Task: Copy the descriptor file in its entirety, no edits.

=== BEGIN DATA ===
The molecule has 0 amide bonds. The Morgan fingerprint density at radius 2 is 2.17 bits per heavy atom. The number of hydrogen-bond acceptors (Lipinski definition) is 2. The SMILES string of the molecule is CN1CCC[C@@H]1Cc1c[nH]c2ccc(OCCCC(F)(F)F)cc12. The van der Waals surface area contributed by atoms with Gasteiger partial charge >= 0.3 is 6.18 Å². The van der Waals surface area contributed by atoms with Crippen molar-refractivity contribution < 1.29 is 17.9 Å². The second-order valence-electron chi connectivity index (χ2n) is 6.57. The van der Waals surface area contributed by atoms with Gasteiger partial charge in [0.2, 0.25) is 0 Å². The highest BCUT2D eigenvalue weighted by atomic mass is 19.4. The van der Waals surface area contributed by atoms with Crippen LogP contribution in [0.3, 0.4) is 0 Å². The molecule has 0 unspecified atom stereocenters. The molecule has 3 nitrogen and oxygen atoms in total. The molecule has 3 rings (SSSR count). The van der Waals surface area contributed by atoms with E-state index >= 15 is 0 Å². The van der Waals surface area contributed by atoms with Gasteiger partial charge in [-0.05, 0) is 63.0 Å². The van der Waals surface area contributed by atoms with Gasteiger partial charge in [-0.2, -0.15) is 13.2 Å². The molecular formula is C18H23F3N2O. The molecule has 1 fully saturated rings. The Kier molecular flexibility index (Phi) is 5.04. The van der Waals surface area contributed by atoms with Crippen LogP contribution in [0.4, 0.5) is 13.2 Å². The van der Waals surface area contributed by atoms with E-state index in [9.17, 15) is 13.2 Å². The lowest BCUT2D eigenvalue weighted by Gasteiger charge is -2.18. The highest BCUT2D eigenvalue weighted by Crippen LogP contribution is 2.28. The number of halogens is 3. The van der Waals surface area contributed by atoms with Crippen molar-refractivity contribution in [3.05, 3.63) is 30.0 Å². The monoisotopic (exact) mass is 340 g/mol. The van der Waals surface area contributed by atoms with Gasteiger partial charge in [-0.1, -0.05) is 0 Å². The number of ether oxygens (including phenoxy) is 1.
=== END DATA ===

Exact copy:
The molecule has 0 amide bonds. The Morgan fingerprint density at radius 2 is 2.17 bits per heavy atom. The number of hydrogen-bond acceptors (Lipinski definition) is 2. The SMILES string of the molecule is CN1CCC[C@@H]1Cc1c[nH]c2ccc(OCCCC(F)(F)F)cc12. The van der Waals surface area contributed by atoms with Gasteiger partial charge >= 0.3 is 6.18 Å². The van der Waals surface area contributed by atoms with Crippen molar-refractivity contribution < 1.29 is 17.9 Å². The second-order valence-electron chi connectivity index (χ2n) is 6.57. The van der Waals surface area contributed by atoms with Gasteiger partial charge in [0.2, 0.25) is 0 Å². The highest BCUT2D eigenvalue weighted by atomic mass is 19.4. The van der Waals surface area contributed by atoms with Crippen LogP contribution in [0.3, 0.4) is 0 Å². The molecule has 0 unspecified atom stereocenters. The molecule has 3 nitrogen and oxygen atoms in total. The molecule has 3 rings (SSSR count). The van der Waals surface area contributed by atoms with E-state index >= 15 is 0 Å². The van der Waals surface area contributed by atoms with Gasteiger partial charge in [-0.05, 0) is 63.0 Å². The van der Waals surface area contributed by atoms with Gasteiger partial charge in [-0.2, -0.15) is 13.2 Å². The molecular formula is C18H23F3N2O. The molecule has 1 fully saturated rings. The Kier molecular flexibility index (Phi) is 5.04. The van der Waals surface area contributed by atoms with Crippen LogP contribution in [0.4, 0.5) is 13.2 Å². The van der Waals surface area contributed by atoms with E-state index in [9.17, 15) is 13.2 Å². The lowest BCUT2D eigenvalue weighted by Gasteiger charge is -2.18. The highest BCUT2D eigenvalue weighted by Crippen LogP contribution is 2.28. The number of halogens is 3. The van der Waals surface area contributed by atoms with Crippen molar-refractivity contribution in [3.05, 3.63) is 30.0 Å². The monoisotopic (exact) mass is 340 g/mol. The van der Waals surface area contributed by atoms with Gasteiger partial charge in [-0.1, -0.05) is 0 Å². The number of ether oxygens (including phenoxy) is 1.